Dan Patrick vows to hold CenterPoint accountable for Beryl’s preparations

KHOU 11 Investigates reported Monday that unlike some previous hurricanes, CenterPoint did not send mutual aid workers to Houston before Beryl made landfall.

HOUSTON — Texas Acting Gov. Dan Patrick on Tuesday vowed to hold CenterPoint accountable for how it prepared for Hurricane Beryl.

“Right now Jeremy (Rogalski), if they made mistakes, we don’t know if they made mistakes or not, if they made mistakes beforehand, that will be addressed by the PUC (Public Utility Commission of Texas), that’s their job, and by the state legislature,” Patrick said at a news conference at the Galveston County Office of Emergency Management.

KHOU 11 Investigates reported Monday that unlike some previous hurricanes, CenterPoint did not send mutual aid workers to Houston before Beryl made landfall.

RELATED: Here’s why CenterPoint outage tracker isn’t working and when it might be fixed

“I want to make that point in particular,” said CenterPoint communications director Alyssia Oshodi. “While we didn’t have the teams we requested in Houston, we did have them in nearby locations,” she said.

Asked for more details about those locations, Oshodi said he would look into it and provide an update. In a later email, he wrote that “crews were positioned in locations where they would be safe when the storm hit.”

Watch the extended interview with CenterPoint Communications Director Alyssia Oshodi:

CenterPoint also confirmed to KHOU 11 Investigates that before Beryl hit, the power provider requested only 2,500 outside workers to respond to the affected areas. After the hurricane hit, the company requested many more workers on the ground — about 12,000 outside repair workers in total.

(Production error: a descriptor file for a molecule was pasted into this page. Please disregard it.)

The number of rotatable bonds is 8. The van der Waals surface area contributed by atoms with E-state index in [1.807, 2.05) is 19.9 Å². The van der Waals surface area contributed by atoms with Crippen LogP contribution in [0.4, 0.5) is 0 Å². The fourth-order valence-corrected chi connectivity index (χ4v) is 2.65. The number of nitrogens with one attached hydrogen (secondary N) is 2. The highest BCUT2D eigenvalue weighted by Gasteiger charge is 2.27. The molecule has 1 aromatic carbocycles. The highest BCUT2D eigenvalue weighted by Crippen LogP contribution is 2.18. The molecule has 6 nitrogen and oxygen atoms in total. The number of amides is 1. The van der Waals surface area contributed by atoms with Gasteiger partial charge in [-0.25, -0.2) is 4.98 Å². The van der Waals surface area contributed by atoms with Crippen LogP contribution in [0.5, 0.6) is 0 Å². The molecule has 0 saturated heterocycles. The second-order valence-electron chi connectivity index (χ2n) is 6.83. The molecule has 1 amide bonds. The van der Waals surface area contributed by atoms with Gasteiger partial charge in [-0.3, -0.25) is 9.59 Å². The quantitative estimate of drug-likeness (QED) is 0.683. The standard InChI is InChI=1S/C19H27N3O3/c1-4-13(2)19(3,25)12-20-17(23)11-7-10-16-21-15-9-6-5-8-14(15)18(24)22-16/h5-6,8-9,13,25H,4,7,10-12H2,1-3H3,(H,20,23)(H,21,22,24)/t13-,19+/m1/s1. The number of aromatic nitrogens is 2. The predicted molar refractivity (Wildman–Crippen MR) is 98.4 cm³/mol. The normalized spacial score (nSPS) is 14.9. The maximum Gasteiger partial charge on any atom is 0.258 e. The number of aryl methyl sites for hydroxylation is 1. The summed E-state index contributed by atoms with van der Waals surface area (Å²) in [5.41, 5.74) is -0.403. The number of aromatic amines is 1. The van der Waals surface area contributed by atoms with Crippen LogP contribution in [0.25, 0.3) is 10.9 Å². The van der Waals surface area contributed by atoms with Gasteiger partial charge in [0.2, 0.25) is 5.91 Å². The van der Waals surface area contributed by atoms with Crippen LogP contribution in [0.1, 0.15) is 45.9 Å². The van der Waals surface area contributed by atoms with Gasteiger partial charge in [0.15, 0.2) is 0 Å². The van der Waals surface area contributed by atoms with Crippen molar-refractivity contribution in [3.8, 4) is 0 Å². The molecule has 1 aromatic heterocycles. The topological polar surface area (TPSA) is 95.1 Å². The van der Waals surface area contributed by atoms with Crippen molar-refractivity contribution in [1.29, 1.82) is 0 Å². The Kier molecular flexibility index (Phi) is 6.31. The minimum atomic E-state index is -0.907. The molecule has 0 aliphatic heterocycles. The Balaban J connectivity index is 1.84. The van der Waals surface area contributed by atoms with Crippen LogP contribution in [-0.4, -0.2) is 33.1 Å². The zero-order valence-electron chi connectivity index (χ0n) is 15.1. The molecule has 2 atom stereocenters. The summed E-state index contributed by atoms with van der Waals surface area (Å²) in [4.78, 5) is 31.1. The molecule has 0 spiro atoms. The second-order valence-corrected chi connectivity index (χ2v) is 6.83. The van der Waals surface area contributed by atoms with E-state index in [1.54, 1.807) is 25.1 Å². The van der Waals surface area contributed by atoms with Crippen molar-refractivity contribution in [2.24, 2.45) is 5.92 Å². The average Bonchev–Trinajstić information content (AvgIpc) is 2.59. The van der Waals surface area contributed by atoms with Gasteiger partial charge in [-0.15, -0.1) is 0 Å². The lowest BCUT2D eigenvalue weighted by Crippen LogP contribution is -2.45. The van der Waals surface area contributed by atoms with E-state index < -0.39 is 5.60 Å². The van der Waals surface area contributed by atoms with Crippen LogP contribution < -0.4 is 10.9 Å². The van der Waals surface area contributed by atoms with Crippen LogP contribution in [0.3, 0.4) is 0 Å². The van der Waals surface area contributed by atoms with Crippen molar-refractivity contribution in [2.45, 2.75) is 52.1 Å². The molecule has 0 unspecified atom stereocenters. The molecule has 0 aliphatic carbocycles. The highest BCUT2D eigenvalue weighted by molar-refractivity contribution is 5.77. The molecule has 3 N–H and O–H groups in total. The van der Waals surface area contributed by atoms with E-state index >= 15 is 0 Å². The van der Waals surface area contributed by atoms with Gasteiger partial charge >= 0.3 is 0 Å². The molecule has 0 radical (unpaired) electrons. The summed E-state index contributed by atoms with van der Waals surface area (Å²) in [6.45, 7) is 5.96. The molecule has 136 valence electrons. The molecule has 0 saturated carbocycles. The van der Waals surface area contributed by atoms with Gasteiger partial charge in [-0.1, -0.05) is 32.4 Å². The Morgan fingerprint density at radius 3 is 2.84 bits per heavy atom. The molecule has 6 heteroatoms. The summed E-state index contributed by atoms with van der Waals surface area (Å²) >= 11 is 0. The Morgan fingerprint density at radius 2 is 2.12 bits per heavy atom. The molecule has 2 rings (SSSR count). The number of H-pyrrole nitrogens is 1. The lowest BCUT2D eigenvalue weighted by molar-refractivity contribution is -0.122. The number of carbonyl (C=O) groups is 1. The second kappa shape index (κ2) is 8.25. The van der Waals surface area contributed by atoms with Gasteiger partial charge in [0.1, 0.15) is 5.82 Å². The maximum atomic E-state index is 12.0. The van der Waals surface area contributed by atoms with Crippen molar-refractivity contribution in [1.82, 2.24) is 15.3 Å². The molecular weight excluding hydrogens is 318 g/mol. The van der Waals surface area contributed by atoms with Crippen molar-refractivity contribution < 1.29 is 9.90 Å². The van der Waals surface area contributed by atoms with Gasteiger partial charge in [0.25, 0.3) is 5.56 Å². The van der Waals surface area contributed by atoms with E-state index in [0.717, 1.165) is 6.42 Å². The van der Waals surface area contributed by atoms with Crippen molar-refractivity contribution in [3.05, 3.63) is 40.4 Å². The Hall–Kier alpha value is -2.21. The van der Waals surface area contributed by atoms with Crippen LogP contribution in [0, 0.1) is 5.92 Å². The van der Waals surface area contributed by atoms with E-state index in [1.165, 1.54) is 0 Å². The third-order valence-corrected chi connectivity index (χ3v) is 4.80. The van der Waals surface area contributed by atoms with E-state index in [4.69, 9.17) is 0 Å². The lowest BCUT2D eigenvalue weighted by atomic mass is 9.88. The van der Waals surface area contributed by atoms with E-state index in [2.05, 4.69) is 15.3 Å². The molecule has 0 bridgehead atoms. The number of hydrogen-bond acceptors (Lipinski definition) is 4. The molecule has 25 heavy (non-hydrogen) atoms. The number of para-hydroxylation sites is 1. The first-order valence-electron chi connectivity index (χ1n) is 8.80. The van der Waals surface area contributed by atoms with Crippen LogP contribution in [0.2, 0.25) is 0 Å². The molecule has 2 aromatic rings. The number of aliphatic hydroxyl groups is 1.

RELATED: Houston Area Power Outage Tracker

“I think what happened is that we relied on the information that we had at the time,” Oshodi said. “And so we prepared appropriately for what it felt like and what we thought the event would be like. It was something different, with a bigger impact, so we quickly increased the resources that we needed to respond.”

It was not clear how many of those resources had actually arrived by Tuesday afternoon. In separate press conferences and in writing, the company gave three conflicting figures: 5,300 mutual aid workers, 7,500 and the 12,000 it had requested.

At its peak, 2.7 million CenterPoint customers were without power due to Hurricane Beryl. Acting Governor Patrick said that even though the hurricane’s path had shifted northward, the threat to the densely populated Houston metropolitan area was clear.

“I’ll just say this: Any idea that people were surprised that this storm came to Houston is shocking to me,” Patrick said.

RELATED: When will power be restored in Houston? CenterPoint says hardest hit areas could see extended outages

The acting governor said state leaders will conduct a post-event analysis, including what additional repair crews CenterPoint requested and when they were asked to come.

“But today, Jeremy, I’m not looking at what they didn’t do or should have done on Thursday, Friday or Saturday, but what they’re going to do now and how quickly they’re going to get their teams out there,” Patrick said. “Because we’re in the business of saving lives now.”

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